The pandemic puts youth in dire straits


There are 43% more young jobseekers in Hungary in May 2020 than in 2019, which can have long-term consequences on their career.

The economic crisis brought about by the COVID-19 pandemic has resulted in an increase in the rate of unemployment and has put youth in an especially difficult situation. As the latest ILO report notes, the pandemic harms them through multiple channels. Apart from the reduced number of available jobs, the temporary disruptions in education and trainings hurt their future chances of employment. Lockdown measures and remote work also make it harder for young people to look for jobs. According to a recent ILO survey, at least 1 in 6 young people have lost their jobs globally, and the work hours have decreased by 23% on average for those who have remained in employment.

The most recent data to describe the Hungarian labour market by age groups is from May 2020. The number of jobseekers aged 20 to 24 has risen considerably as well, by 43% compared to May 2019, while the pandemic has effected people aged 25 to 34 the worst.

Covid graph

covid graph 2

Young people having left education in June 2020, about to start their careers, face the considerable risk of worse labour market outcomes than their peers leaving school the year before. Firms this year hire less new employees, which harms young people’s chances of finding employment. Youth unemployment could have a lasting effect throughout one’s career, according to many studies using international and Hungarian data (this is called the scarring effect).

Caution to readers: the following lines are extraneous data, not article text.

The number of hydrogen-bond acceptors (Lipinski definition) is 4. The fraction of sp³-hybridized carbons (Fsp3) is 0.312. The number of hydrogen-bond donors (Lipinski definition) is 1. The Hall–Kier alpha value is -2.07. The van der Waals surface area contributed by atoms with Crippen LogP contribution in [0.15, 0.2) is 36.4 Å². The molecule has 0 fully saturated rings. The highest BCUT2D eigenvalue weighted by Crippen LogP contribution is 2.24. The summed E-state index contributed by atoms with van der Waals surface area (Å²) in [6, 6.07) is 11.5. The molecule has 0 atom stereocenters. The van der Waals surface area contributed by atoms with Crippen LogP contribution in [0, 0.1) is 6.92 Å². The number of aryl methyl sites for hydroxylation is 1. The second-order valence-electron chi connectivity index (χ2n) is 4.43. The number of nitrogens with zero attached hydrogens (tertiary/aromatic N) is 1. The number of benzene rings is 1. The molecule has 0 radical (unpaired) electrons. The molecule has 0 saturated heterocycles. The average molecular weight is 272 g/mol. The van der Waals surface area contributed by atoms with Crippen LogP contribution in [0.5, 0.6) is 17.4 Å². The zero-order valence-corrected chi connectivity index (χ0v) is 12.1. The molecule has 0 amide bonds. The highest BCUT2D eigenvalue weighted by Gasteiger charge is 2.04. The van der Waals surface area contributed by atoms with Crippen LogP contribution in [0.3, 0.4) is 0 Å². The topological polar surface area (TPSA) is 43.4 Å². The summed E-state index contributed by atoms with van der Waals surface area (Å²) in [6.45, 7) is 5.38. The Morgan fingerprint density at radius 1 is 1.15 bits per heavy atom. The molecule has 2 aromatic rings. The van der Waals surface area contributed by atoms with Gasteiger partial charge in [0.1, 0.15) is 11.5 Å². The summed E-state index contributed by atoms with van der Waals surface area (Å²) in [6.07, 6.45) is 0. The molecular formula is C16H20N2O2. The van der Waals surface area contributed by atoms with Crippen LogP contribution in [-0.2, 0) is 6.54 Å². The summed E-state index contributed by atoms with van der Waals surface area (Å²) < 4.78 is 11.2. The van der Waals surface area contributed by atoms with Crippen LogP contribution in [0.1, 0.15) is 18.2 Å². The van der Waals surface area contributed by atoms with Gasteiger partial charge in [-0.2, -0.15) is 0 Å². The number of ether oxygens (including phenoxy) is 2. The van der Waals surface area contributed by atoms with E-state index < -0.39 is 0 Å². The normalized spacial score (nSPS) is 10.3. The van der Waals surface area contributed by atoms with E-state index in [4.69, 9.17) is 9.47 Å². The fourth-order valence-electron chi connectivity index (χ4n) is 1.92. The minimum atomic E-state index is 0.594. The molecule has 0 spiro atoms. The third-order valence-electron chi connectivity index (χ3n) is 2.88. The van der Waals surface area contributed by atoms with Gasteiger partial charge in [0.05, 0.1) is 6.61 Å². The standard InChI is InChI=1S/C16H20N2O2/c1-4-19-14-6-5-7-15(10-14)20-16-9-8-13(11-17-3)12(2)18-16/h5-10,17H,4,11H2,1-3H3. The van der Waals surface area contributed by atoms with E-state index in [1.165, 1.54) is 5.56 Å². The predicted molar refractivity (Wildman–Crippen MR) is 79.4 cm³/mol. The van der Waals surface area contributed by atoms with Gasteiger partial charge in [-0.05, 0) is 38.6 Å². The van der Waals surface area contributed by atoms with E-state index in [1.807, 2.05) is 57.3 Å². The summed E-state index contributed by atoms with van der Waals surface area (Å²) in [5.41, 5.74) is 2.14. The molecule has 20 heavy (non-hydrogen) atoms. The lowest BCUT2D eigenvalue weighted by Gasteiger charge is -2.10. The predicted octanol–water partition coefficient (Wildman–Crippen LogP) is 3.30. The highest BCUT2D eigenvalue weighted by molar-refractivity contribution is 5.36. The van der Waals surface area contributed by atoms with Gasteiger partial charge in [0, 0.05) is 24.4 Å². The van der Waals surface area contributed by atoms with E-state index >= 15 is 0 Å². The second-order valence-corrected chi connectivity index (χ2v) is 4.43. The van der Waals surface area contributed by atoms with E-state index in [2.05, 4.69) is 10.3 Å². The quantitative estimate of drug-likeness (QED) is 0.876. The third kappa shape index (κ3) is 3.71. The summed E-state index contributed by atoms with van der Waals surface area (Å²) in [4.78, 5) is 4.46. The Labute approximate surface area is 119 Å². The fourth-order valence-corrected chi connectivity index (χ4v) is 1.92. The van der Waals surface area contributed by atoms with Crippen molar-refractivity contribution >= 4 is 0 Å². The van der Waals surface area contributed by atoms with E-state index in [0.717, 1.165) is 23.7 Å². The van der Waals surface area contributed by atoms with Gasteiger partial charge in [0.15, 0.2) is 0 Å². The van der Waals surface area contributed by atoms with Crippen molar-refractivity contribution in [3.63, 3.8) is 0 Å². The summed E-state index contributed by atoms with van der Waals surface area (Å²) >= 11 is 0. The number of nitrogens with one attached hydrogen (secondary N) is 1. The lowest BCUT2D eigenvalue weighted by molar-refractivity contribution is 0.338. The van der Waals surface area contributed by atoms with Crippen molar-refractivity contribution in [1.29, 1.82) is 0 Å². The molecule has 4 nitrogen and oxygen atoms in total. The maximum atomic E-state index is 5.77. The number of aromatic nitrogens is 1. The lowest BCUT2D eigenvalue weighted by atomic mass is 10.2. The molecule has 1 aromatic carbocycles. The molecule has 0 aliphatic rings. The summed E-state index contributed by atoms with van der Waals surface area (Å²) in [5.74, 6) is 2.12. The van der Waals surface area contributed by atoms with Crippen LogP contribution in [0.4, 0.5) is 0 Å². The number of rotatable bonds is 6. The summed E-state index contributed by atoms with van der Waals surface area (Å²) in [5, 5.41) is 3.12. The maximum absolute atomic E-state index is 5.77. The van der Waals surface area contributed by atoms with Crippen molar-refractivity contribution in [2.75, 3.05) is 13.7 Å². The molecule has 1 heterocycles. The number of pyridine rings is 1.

Active labour market instruments that support youth employment could play an especially important role under current circumstances in mitigating the labour market shocks of the pandemic. Budapest Institute is working on measuring their effectiveness within the Youth Employment PartnerSHIP project, financed by the EEA and Norway Grants Fund for Youth Employment. The project was launched at the end of 2018 in order to measure the effectiveness of labour market programs of the Youth Guarantee system in Spain, Hungary, Italy and Poland.

The project in Hungary focuses on the 90-day wage subsidy programme, which consists in covering the wages of young people for up to 3 months (there is no requirement to stay in that job after the 3 months end, for neither the employer nor the employee). Amid the economic crisis induced by the COVID-19 pandemic, this labour market instrument could be especially popular among firms that would want to hire new employees but would not be able to do so because of their weakened financial situation and who would not want to make long-term commitments in these uncertain times.

Our preliminary results suggest that the 90-day wage subsidy programme indeed improves the employment chances of young people in the programme. However, less educated young people with worse employment history are less likely to be reached by the programme. To increase the effectiveness of these labour market instruments, Youth Guarantee programmes should also focus on reaching young people in vulnerable positions who are likely to face worse labour market outcome from the start of their careers.